PALYNOLOGY, PETROLOGY AND GEOCHEMISTRY OF THE SPRINGFIELD COAL BED IN PROXIMITY TO A PALEOCHANNEL, EASTERN INTERIOR (ILLINOIS) BASIN, USA

Cortland Eble, John Nelson, Scott Elrick, Steve Greb, William DiMichele

Research output: Chapter in Book/Report/Conference proceedingConference contribution

Abstract

The Springfield coal is late Middle Pennsylvanian (Desmoinesian) in age, and is equivalent with Asturian age strata in western Europe. This study documents changes in palynologic, petrographic and geochemical composition in an area where the Springfield coal is influenced by the Galatia paleochannel system in the Illinois Basin. The channel represents the course of a river that flowed through the swamp as peat accumulated. Within the channel, fine-grained clastics take the place of peat. Along its margins, peat intergrades with claystone and siltstone. The outermost effect of the channel is the appearance of a siltstone layer, which splits the Springfield coal into a lower and upper bench. Despite the parting, the two coal benches are moderate in ash (avg. 9.8 %) and sulfur (avg. 2.7 %). Both coal benches acquire additional partings, and increase in ash (avg. 26.2 %) closer to the channel margin. Sulfur, which is very uniform (3 - 4 %) in areas not influenced by the channel, is more variable (<1 to >3 %) along the channel margins. Coal and siltstone layers along the channel margin are dominated by arborescent lycopsid spores (avg. 65.1 %), with subdominant tree fern spore taxa (avg. 25 %). Layers more distal to the channel, but still influenced by it, have a more equant distribution of arborescent lycopsid (avg. 40.9 %) and tree fern (avg. 47.8 %) spores. Layers near the channel margin contain elevated percentages of Lycospora micropapillata and L. orbicula (produced by Paralycopodites). In contrast, layers more distal to the paleochannel contain abundant Lycospora granulata (produced by Lepidophloios). Thymospora pseudothiessenii, which is rare close to the channel, is the dominant tree fern spore in areas unaffected by the channel. Roof shale macrofloras close to the channel are dominated by one species of pteridosperm, Neuropteris flexuosa. Moving away from the channel, tree ferns, lycopsids, and locally a mixture of pteridosperms, dominate the macroflora. Channel margin samples are dominated by vitrinite (avg. 80.4 %, mmf), with correspondingly low percentages of liptinite (avg. 9.3 %, mmf) and inertinite (avg. 10.3 %, mmf). Areas removed from the channel are similar in composition, with high percentages of vitrinite (avg. 78.1 %, mmf) and low percentages of liptinite (7.9 %, mmf) and inertinite (avg. 14.0 %, mmf).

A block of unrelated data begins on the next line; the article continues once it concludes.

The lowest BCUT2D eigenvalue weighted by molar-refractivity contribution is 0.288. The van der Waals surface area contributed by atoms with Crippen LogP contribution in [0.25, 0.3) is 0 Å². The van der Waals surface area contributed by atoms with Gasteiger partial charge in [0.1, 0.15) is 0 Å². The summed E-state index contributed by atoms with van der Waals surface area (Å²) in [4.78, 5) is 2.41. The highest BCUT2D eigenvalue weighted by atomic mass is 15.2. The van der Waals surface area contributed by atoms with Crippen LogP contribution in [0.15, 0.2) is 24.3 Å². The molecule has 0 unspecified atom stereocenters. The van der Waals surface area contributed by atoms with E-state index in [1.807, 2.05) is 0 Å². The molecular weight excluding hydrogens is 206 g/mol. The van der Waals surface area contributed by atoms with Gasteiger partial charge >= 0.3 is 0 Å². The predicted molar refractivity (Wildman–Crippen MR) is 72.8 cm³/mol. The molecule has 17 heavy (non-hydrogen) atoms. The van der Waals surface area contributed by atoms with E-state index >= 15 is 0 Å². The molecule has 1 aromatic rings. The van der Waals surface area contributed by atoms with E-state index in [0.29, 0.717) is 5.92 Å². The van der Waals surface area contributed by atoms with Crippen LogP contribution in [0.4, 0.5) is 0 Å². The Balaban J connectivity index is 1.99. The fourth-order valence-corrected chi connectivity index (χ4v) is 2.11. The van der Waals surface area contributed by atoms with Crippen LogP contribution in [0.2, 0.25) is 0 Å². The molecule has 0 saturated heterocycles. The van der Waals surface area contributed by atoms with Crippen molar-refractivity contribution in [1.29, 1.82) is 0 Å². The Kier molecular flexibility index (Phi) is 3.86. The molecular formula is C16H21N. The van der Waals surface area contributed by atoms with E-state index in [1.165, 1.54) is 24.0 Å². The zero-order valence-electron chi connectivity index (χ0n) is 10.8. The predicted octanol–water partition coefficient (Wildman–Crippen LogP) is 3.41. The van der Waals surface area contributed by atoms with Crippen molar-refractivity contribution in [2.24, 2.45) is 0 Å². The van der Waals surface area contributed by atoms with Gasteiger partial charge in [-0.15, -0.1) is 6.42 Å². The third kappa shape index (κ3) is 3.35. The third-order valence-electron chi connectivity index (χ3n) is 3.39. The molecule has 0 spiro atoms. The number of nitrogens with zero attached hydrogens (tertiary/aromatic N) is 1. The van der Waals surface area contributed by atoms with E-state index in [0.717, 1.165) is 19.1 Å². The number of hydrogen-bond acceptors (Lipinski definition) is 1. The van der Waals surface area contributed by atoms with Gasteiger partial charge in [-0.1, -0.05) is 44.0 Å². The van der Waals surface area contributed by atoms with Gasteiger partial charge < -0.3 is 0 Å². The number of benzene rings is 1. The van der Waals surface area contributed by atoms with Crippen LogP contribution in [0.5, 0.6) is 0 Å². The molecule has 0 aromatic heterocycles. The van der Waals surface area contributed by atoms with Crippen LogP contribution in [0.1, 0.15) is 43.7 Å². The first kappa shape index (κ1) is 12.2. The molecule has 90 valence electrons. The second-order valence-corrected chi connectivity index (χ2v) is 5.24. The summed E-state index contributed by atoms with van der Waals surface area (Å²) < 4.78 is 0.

Original languageEnglish (US)
Title of host publicationAbstracts with Programs - Geological Society of America
Volume49
DOIs
StatePublished - 2017

Keywords

  • ISGS

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